Obtaining a financial services license in Hong Kong

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Hong Kong is a world hub for financial services: It was ranked 5th in the Global Financial Centres Index (GFCI) in 2020. In addition, Hong Kong’s stock market is the 3rd largest in Asia and 5th largest in the world

In Hong Kong, the provision of financial services requires a license, unless one of the narrow exceptions specified by Hong Kong law applies. In thiguidede, we look at the requirements for financial services licenses in Hong Kong, the exceptions that apply, and what the penalties for non-compliance are. 

The regulatory system in Hong Kong 

Financial services in Hong Kong are regulated by one of the following bodies depending on the activity involved:

  • The Securities and Futures Commission (SFC)
  • The Insurance Authority
  • The Mandatory Provident Fund Schemes Authority

There is also an entirely separate licensing and restricted licensing system for banking services, such as those offered by banks and deposit-taking institutions, collectively known as ‘authorized institutions’. Note, where the authorized institution itself carries out financial services, it is supervised by the Hong Kong Monetary Authority (HKMA), rather than the SFC. 

What are regulated financial services in Hong Kong? 

The following activities require a financial services license in Hong Kong:

  • Dealing in securities and futures
  • Advising on securities and futures
  • Advising on corporate finance
  • Automated trading services
  • Asset management
  • Leveraged foreign exchange trading
  • Securities margin financing
  • Providing credit rating services. 

In addition, any individual carrying out those activities on behalf of a corporation needs a representative's license. Note, this licensing is only available to corporations, not other business forms such as sole proprietorships and partnerships. 

An overseas corporation or individual carrying out a business within Hong Kong can apply for a temporary license to carry on that business in Hong Kong. However, additional requirements apply, and the license will only be granted for a finite period (3 to six months). Note, that corporation must still be registered with the Companies Registry as a non-Hong Kong company (i.e., a branch of an international corporation).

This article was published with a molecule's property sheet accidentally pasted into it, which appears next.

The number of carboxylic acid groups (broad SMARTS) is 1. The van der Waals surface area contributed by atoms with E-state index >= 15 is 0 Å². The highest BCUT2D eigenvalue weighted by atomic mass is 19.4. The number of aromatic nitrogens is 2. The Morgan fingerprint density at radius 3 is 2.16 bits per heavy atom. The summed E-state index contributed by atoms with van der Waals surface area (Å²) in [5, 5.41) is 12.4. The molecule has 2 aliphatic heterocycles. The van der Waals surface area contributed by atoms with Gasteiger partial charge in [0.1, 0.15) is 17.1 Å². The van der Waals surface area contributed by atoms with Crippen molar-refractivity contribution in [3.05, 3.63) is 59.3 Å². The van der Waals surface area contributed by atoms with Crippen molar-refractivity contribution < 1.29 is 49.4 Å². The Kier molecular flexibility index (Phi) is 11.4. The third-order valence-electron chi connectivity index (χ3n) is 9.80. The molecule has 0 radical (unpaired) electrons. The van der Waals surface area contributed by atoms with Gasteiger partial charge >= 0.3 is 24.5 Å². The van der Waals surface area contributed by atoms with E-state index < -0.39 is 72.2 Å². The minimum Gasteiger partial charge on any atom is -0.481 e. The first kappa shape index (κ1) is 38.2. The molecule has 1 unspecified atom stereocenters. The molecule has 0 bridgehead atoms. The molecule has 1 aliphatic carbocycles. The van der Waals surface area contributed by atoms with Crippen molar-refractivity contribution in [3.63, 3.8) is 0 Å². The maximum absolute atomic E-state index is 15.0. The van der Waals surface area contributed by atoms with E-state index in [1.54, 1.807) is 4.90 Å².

Who is exempted from the requirement to hold a financial services license?

The financial services license is not always required for: 

  • Those dealing with professional investors. If you deal only with professional investors, you do not need to be licensed for futures or dealing
  • ‘In-group’ advising. There is an exemption for businesses that provide advisory services solely to their wholly-owned subsidiaries or holding companies. 
  • ‘Incidental to profession’ activities. Accountants, lawyers, and trust companies are exempt from licensing requirements as long as their advice relates to securities, futures, asset management, or corporate finance. is incidental to their core professional advice. 
  • Securities dealers or authorized institutions engaging in margin financing
  • Leveraged foreign exchange trading by authorized institutions.

What steps do I need to take to apply for a financial services license in Hong Kong?

The SFC will require a range of documentation, including identification information (such as the director's identification number). The SFC then applies rigorous ‘fit and proper person’ criteria before it will approve a financial services license. This means it will look into: